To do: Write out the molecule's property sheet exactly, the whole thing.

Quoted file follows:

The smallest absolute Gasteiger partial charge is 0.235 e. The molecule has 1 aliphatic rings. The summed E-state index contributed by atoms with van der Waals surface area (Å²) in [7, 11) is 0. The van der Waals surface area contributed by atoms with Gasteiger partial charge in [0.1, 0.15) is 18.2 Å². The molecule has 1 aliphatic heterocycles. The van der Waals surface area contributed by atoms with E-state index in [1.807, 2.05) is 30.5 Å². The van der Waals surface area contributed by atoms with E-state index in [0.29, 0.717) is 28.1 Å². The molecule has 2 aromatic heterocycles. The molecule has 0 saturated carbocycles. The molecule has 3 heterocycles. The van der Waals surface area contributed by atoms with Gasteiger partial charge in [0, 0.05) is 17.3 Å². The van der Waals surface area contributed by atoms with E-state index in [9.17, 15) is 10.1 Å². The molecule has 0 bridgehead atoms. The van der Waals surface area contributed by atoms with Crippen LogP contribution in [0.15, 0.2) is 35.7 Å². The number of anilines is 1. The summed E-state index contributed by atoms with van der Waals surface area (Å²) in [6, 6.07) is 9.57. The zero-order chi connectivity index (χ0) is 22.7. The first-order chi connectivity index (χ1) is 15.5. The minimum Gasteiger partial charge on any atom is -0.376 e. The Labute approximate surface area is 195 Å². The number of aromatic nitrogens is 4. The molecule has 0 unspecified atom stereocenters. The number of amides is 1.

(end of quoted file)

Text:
The smallest absolute Gasteiger partial charge is 0.235 e. The molecule has 1 aliphatic rings. The summed E-state index contributed by atoms with van der Waals surface area (Å²) in [7, 11) is 0. The van der Waals surface area contributed by atoms with Gasteiger partial charge in [0.1, 0.15) is 18.2 Å². The molecule has 1 aliphatic heterocycles. The van der Waals surface area contributed by atoms with E-state index in [1.807, 2.05) is 30.5 Å². The van der Waals surface area contributed by atoms with E-state index in [0.29, 0.717) is 28.1 Å². The molecule has 2 aromatic heterocycles. The molecule has 0 saturated carbocycles. The molecule has 3 heterocycles. The van der Waals surface area contributed by atoms with Gasteiger partial charge in [0, 0.05) is 17.3 Å². The van der Waals surface area contributed by atoms with E-state index in [9.17, 15) is 10.1 Å². The molecule has 0 bridgehead atoms. The van der Waals surface area contributed by atoms with Crippen LogP contribution in [0.15, 0.2) is 35.7 Å². The number of anilines is 1. The summed E-state index contributed by atoms with van der Waals surface area (Å²) in [6, 6.07) is 9.57. The zero-order chi connectivity index (χ0) is 22.7. The first-order chi connectivity index (χ1) is 15.5. The minimum Gasteiger partial charge on any atom is -0.376 e. The Labute approximate surface area is 195 Å². The number of aromatic nitrogens is 4. The molecule has 0 unspecified atom stereocenters. The number of amides is 1.